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How it Spreads

COVID-19 is spread by the respiratory droplets an infected person produces when they breathe, cough, sneeze, talk, or sing. If you are in contact with an infected person, the virus can enter your body if droplets get into your throat, nose, or eyes.
Last updated: January 5, 2021

COVID-19 Transmission

Respiratory infections such as influenza (flu) and COVID-19 are mainly spread by liquid droplets that come out of the mouth and nose when a person with the virus breathes, coughs, sneezes, talks, or sings. Droplets come in a wide range of sizes, from smaller than the width of a hair to larger than a grain of sand. A few large droplets or many small droplets can contain enough virus to infect another person.

Droplet Sizes

Larger droplets are heavier, and they usually fall to the ground within two meters. The majority of COVID-19 infections are spread from one person to another through larger droplets. This is why maintaining physical distance, adding physical barriers, wearing masks, and hand hygiene are all important protective measures.
Smaller droplets come out of the mouth and nose at the same time as larger droplets. These smaller droplets are light, and they can float in the air for a longer time. Because of this, smaller droplets may collect in enclosed spaces unless they are diluted with clean air from the outdoors or from a ventilation system. If many people are sharing a space without enough clean air, it can lead to COVID-19 infections. 

Surface Contact

Even though COVID-19 can survive for hours or days on different surfaces, infection from contact with contaminated surfaces appears to be less common. The most common type of spread is through larger droplets from close contact with an infected person.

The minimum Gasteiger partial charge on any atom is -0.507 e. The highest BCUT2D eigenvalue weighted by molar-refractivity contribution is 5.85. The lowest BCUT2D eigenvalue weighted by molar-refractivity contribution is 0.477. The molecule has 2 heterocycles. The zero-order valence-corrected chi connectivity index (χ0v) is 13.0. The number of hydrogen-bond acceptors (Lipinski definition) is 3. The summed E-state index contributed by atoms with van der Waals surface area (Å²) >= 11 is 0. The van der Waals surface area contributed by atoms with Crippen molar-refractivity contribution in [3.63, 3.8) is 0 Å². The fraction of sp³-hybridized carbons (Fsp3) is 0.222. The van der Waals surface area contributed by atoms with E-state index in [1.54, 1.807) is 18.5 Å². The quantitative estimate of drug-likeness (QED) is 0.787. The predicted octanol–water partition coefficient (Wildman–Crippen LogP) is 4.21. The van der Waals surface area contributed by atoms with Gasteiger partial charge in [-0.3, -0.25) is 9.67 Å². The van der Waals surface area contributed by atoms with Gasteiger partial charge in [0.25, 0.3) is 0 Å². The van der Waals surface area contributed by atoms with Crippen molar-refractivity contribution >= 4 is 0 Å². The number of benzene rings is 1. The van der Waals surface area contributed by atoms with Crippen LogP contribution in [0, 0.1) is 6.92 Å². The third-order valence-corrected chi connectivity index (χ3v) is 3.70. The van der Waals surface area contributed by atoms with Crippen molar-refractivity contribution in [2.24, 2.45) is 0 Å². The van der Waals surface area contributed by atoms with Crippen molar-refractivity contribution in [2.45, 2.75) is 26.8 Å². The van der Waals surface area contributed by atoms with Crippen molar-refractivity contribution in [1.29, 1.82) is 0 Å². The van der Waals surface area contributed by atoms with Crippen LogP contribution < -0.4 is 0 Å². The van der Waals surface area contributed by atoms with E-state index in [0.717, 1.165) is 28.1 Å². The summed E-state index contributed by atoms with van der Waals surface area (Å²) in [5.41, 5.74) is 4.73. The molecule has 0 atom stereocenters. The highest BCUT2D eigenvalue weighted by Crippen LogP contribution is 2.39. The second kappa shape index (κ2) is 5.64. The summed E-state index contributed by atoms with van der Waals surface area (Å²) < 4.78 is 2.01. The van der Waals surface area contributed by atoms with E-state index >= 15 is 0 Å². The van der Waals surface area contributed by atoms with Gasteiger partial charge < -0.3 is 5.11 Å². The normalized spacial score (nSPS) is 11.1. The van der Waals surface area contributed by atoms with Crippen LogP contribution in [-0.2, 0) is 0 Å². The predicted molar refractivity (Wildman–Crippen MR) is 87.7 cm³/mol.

There is no evidence that the virus transmits through food as it is destroyed almost immediately by stomach acid. Good hand hygiene is always important for food safety. For more information, see the BCCDC page on Food Safety and COVID-19

Ways You Can Reduce Transmission

  • Wash your hands often with soap and water for at least 20 seconds, or use an alcohol-based hand sanitizer containing at least 60% alcohol
  • Stay home if you are sick
  • Limit the number of people and time you spend time with people you don't live with.
  • Practice physical distancing and avoid crowded areas.
  • Wear a mask 
  • Cough and sneeze into a tissue or the bend of your arm, discard tissues safely, and wash your hands after
  • Avoid touching your face (eyes, nose, mouth) with unwashed hands 
  • Clean and disinfect surfaces and objects
  • Get immunized with a COVID-19 vaccine when eligible 
  • Avoid or take extra precautions and keep exposure brief in:

    • closed spaces, crowded places and settings where you are in close contact with others.
    • It is particularly important to avoid settings where these situations overlap e.g., closed, crowded spaces where close-range conversations occur.
For more information on how you can reduce transmission, see the BCCDC’s page on COVID-19 Prevention and Risks.

SOURCE: How it Spreads ( )
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